Red blood cell oleic acid levels reflect olive oil intake while omega-3 levels reflect fish intake and the use of omega-3 acid ethyl esters

The Gruppo Italiano per lo Studio della Sopravvivenza nell'Infarto Miocardico–Heart Failure trial

William S. Harris, William Harris, Serge Masson, Simona Barlera, Valentina Milani, Silvana Pileggi, Maria Grazia Franzosi, Gianni Tognoni, Roberto Latini, Roberto Marchioli, Luigi Tavazzi

Research output: Contribution to journalArticle

15 Citations (Scopus)

Abstract

The Gruppo Italiano per lo Studio della Sopravvivenza nell'Infarto Miocardico–Heart Failure (GISSI-HF) study reported benefits of n-3 fatty acid (FA) treatment on cardiovascular (CV) events, but the effects of treatment on a putative CV disease risk factor, the red blood cell (RBC) n-3 FA level (the omega-3 index), have not been examined in this context. We hypothesized that treatment with prescription omega-3 acid ethyl esters (O3AEE) would increase the omega-3 index to the proposed cardioprotective value of 8%. RBCs were collected from a subset of patients participating in the GISSI-HF study (n=461 out of 6975 randomized), at baseline and after 3 months of treatment with either an olive oil placebo or O3AEE (1 g/d). RBC FA levels were expressed as a percentage of total FA. Patients also reported their typical olive oil and fish intakes. RBC oleic acid levels were directly correlated with reported frequency of olive oil consumption, and the omega-3 index was correlated with reported fish intake (P for trends <0.001 for both). After treatment, the omega-3 index increased from 4.8±1.7% to 6.7±1.9% but was unchanged in the placebo group (4.7±1.7 to 4.8±1.5%) (P<.0001 for changes between groups). At 3 months, more patients reached the proposed target omega-3 index level of 8%-12% in the treated vs placebo group (22.6% vs. 1.3%, P<.0001), however, what omega-3 index levels were ultimately achieved after four years in this trial are unknown.

Original languageEnglish (US)
Pages (from-to)989-994
Number of pages6
JournalNutrition Research
Volume36
Issue number9
DOIs
StatePublished - Sep 1 2016
Externally publishedYes

Fingerprint

Oleic Acid
Fishes
Esters
Erythrocytes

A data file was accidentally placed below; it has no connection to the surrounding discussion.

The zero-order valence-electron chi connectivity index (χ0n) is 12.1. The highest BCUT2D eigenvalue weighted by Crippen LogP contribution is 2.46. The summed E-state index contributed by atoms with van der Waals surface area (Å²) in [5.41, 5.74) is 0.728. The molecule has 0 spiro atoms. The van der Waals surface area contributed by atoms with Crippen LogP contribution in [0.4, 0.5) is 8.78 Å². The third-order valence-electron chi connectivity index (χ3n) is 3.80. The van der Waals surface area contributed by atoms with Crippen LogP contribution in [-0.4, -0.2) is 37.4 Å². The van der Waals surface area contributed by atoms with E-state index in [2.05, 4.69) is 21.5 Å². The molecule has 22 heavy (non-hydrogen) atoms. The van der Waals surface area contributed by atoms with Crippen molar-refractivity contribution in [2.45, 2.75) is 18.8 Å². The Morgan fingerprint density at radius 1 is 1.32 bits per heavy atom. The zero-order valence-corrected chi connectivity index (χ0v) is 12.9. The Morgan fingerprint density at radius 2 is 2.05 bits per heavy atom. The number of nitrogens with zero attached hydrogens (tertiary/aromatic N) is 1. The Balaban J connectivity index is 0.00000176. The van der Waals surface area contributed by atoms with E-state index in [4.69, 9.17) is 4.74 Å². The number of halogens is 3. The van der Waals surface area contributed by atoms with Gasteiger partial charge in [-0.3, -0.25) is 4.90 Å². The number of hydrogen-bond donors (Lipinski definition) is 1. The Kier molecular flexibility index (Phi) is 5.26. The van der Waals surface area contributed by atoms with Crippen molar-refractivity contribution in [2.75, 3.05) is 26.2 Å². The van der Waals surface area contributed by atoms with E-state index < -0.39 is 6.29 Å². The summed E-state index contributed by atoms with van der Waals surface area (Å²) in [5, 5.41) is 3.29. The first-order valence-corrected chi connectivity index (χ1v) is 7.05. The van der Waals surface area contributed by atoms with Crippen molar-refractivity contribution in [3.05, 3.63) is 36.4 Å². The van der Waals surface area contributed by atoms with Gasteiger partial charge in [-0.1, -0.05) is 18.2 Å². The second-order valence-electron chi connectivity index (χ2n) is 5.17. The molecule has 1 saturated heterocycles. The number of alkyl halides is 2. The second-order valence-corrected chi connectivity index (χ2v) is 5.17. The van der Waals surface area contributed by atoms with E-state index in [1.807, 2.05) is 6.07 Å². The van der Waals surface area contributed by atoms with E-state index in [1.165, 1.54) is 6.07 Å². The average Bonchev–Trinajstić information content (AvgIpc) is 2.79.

Acids
Placebos
Omega-3 Fatty Acids
Fatty Acids
Therapeutics
Prescriptions
Cardiovascular Diseases
Olive Oil

Keywords

  • Biomarker
  • Cardiovascular disease
  • Fish
  • Heart failure
  • Olive oil
  • Omega-3 fatty acids
  • Omega-3 index

ASJC Scopus subject areas

  • Endocrinology, Diabetes and Metabolism
  • Medicine(all)
  • Endocrinology
  • Nutrition and Dietetics

Cite this

Red blood cell oleic acid levels reflect olive oil intake while omega-3 levels reflect fish intake and the use of omega-3 acid ethyl esters : The Gruppo Italiano per lo Studio della Sopravvivenza nell'Infarto Miocardico–Heart Failure trial. / Harris, William S.; Harris, William; Masson, Serge; Barlera, Simona; Milani, Valentina; Pileggi, Silvana; Franzosi, Maria Grazia; Tognoni, Gianni; Latini, Roberto; Marchioli, Roberto; Tavazzi, Luigi.

In: Nutrition Research, Vol. 36, No. 9, 01.09.2016, p. 989-994.

Research output: Contribution to journalArticle

Harris, William S. ; Harris, William ; Masson, Serge ; Barlera, Simona ; Milani, Valentina ; Pileggi, Silvana ; Franzosi, Maria Grazia ; Tognoni, Gianni ; Latini, Roberto ; Marchioli, Roberto ; Tavazzi, Luigi. / Red blood cell oleic acid levels reflect olive oil intake while omega-3 levels reflect fish intake and the use of omega-3 acid ethyl esters : The Gruppo Italiano per lo Studio della Sopravvivenza nell'Infarto Miocardico–Heart Failure trial. In: Nutrition Research. 2016 ; Vol. 36, No. 9. pp. 989-994.
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abstract = "The Gruppo Italiano per lo Studio della Sopravvivenza nell'Infarto Miocardico–Heart Failure (GISSI-HF) study reported benefits of n-3 fatty acid (FA) treatment on cardiovascular (CV) events, but the effects of treatment on a putative CV disease risk factor, the red blood cell (RBC) n-3 FA level (the omega-3 index), have not been examined in this context. We hypothesized that treatment with prescription omega-3 acid ethyl esters (O3AEE) would increase the omega-3 index to the proposed cardioprotective value of 8{\%}. RBCs were collected from a subset of patients participating in the GISSI-HF study (n=461 out of 6975 randomized), at baseline and after 3 months of treatment with either an olive oil placebo or O3AEE (1 g/d). RBC FA levels were expressed as a percentage of total FA. Patients also reported their typical olive oil and fish intakes. RBC oleic acid levels were directly correlated with reported frequency of olive oil consumption, and the omega-3 index was correlated with reported fish intake (P for trends <0.001 for both). After treatment, the omega-3 index increased from 4.8±1.7{\%} to 6.7±1.9{\%} but was unchanged in the placebo group (4.7±1.7 to 4.8±1.5{\%}) (P<.0001 for changes between groups). At 3 months, more patients reached the proposed target omega-3 index level of 8{\%}-12{\%} in the treated vs placebo group (22.6{\%} vs. 1.3{\%}, P<.0001), however, what omega-3 index levels were ultimately achieved after four years in this trial are unknown.",
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